Saturday, August 08, 2020

Capsicum: From the new world to Europe

Capsicum originated in Mexico, Central America, and South America. This genus of capsicum is native to tropical and subtropical America in a wide region comprising Mexico and northern Central America, the Caribbean, the lowland Bolivia, the northern lowland Amazonia, and the mid-elevation southern Andes, where archaeological evidence suggests use of this spice crop since 6000 BC.

Native Americans had grown chili plants between 5200 and 3400 BC. This places chilies among the oldest cultivated crops of the Americas. The genus Capsicum is one of the first plants being cultivated in the New World with beans.

Capsicum annuum and Capsicum frutescens were widely distributed from the New World to other continents via Spanish and Portuguese traders while the other species are little distributed outside South America.

In the Caribbean region where Christopher Columbus landed, the pods of the plant were called "ají," sometimes spelled "axí" or "agí" or "ajé" by early Spaniards. The crop was firstly introduced in Europe by Christopher Columbus during his travels after the discovery of America in the fifteenth century and later spread to Africa and Asia.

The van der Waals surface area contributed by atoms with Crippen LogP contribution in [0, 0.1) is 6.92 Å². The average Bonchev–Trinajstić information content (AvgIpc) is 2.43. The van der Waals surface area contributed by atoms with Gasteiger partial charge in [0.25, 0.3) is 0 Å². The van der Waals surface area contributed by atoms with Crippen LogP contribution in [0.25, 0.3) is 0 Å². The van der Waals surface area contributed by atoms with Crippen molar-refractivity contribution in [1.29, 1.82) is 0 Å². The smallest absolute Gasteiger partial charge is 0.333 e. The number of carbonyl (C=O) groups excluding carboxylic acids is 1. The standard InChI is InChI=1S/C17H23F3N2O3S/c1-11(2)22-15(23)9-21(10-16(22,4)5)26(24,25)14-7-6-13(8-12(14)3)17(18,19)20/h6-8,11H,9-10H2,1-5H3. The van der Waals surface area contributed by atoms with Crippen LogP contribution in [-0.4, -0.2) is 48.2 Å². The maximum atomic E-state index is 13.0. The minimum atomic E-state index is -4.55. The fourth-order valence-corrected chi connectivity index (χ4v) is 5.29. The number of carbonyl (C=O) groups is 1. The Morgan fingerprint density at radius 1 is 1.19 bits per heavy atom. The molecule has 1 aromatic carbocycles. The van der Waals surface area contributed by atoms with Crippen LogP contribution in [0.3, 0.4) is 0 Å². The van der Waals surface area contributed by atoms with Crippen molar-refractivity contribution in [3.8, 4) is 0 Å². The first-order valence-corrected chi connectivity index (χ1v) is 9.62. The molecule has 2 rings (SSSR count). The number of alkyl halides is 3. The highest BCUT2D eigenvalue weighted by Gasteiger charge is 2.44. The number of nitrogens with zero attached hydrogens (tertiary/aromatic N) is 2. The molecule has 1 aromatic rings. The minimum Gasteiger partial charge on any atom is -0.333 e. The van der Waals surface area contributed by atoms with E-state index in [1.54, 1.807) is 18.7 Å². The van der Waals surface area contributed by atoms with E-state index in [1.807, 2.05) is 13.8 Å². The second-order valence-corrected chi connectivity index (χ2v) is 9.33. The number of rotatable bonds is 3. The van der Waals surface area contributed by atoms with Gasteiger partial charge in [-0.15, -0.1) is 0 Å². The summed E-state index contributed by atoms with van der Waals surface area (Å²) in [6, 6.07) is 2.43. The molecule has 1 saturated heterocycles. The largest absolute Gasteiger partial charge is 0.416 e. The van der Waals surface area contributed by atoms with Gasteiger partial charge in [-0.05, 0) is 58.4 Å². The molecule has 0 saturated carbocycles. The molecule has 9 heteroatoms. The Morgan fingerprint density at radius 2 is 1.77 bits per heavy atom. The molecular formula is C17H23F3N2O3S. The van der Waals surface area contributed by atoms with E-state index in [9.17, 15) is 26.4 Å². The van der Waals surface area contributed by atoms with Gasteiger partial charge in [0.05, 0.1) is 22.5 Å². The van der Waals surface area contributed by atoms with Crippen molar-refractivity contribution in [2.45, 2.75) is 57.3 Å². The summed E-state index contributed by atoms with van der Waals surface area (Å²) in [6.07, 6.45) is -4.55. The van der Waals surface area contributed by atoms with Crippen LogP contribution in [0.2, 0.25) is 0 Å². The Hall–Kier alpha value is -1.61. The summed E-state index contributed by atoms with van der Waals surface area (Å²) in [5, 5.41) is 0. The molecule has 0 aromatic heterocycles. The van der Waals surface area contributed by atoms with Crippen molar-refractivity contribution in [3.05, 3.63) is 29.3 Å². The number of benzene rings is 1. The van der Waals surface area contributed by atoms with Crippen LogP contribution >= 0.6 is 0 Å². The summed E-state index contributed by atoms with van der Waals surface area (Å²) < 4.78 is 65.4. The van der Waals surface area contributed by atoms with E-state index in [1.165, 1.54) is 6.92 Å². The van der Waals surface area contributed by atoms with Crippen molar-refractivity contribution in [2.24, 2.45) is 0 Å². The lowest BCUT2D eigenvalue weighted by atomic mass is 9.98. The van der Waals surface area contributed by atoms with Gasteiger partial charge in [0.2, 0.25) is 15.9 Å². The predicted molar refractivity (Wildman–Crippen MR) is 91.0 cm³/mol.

Early imported varieties belong to C. chinense which most probably were the most consumed during that time.

It spread to countries in Africa and Asia by way of the trade routes operating at that time. The fruit was traded initially as black pepper (Piper nigrum L.), a species with its own unique form of pungency but otherwise dissimilar in appearance and taxonomically unrelated to Capsicum. Peppers were named by Christopher Columbus and Spanish explorers who were searching for peppercorn plants to produce black pepper. Columbus took samples of a wide variety of peppers back to Europe where they became quite popular. For this reason, cultivated Capsicum acquired the common name ‘‘pepper.’’
Capsicum: From the new world to Europe